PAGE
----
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Cambridgeshire and Peterborough Campaign to Protect Rural England

Nature needs legal protection - Talk on Tuesday 18th May

Monday, 26 April 2021 09:52

River Granta - Shelford recreation ground River Granta - Shelford recreation ground cc-by-sa/2.0 - © David Lamkin - geograph.org.uk/p/18061

Friends of the River Cam invite you to hear Paul Powlesland, a barrister who campaigns for the legal recognition of the rights of nature. His online talk is entitled “Recognising Nature Rights” and will be held on Tuesday 18th May from 7 - 8.30 p.m.

Obtain your free tickets from https://www.eventbrite.co.uk/e/recognising-nature-rights-tickets-153514386663

About Lawyers for Nature and Paul Powlesland

Paul founded Lawyers for Nature under the banner: ‘representing the natural world and all who are seeking to defend it’. Lawyers for Nature gives legal advice, proposes legislation, and provides free legal representation for environmental activists. He managed to stop the illegal arrests of activists in Sheffield standing under trees to protect them and those previously arrested received compensation. He has a particular love for rivers. He set up friends of the River Roding in Barking to revive a stretch of the river- bank and restore access for the local community. He has stated the need for urgent action to defend the natural world: ‘We stand at the most crucial juncture in the history of humanity. It’s a really weird time since we are at the “make-or-break” of our civilisation... No part of our civilisation will remain untouched if it collapses; not even our legal system and yet everyone is blithely carrying on as if this issue is not real.’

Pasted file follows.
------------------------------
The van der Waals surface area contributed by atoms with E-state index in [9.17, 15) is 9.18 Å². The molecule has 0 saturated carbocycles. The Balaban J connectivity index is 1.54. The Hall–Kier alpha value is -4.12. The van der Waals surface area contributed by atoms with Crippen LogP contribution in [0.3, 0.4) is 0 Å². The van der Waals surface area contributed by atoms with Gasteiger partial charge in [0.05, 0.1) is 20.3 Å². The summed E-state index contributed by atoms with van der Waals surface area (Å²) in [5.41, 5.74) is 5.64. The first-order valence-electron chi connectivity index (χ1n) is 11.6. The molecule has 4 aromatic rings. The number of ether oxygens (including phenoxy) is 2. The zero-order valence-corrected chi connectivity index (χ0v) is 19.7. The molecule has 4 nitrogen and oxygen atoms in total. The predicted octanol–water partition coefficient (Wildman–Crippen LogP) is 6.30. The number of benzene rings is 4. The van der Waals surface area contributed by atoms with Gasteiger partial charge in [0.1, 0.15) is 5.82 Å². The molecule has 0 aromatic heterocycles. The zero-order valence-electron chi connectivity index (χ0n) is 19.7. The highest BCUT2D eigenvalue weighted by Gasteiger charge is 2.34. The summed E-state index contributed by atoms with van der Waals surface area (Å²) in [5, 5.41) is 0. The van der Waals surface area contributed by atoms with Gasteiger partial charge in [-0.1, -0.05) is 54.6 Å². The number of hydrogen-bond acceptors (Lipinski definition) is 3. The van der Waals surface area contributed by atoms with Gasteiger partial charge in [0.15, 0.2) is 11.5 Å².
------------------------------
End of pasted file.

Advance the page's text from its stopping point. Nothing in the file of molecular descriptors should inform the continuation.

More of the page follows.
Background

The controversial Oxford-Cambridge Expressway was cancelled in March but the Government still aims to increase economic output of the Oxford-Cambridge region with one million jobs and one million houses, with Cambridgeshire’s share (271,000) increasing the entire housing stock of the county by 2050 by more than 80%.

Plans for mitigation imagine “doubling nature” in places by 2050, but this will only come at the cost of losing other areas to development, and as Dieter Helm, Chair of Defra Natural Capital Committee, admits ‘Net environmental gain has never been achieved at scale’.

The River Cam and its tributaries are in their death throes, sucked dry by water companies and polluted by sewage. How can pumping the rivers full of even more sewage be part of ‘doubling nature’ or ensuring a ‘lasting green legacy’? Following the recent Panorama programme on river degradation, a petition was launched on the Government Petitions website, asking the Government to ‘Ban Water Companies discharging raw sewage into water courses’ https://petition.parliament.uk/petitions/582336. Local Plans and Local Transport Strategies take the Ox-Cam Arc ambitions for granted, about which the general public has been neither informed nor consulted.

At a recent Westminster Forum Paul Leinster, a former CEO of the Environment Agency and lead member on Natural Capital for the OxCam Arc, the incoming chair of Water Resources East, the brainchild of Anglian Water, admitted that what to do with the wastewater is one of the biggest issues for the OxCam Arc.

As the Guardian and others have highlighted, Anglian Water, the developer partner of Cambridge City Council, is a serial offender. Feargal Sharkey, the leading campaigner on rivers, who spoke at an earlier event hosted by Friends of the River Cam said in his evidence to the House of Commons Environmental Audit Committee: “Water companies have paid out over £60bn in dividends to shareholders while filling our rivers with sewage.” Watch at bit.ly/32vkGXg

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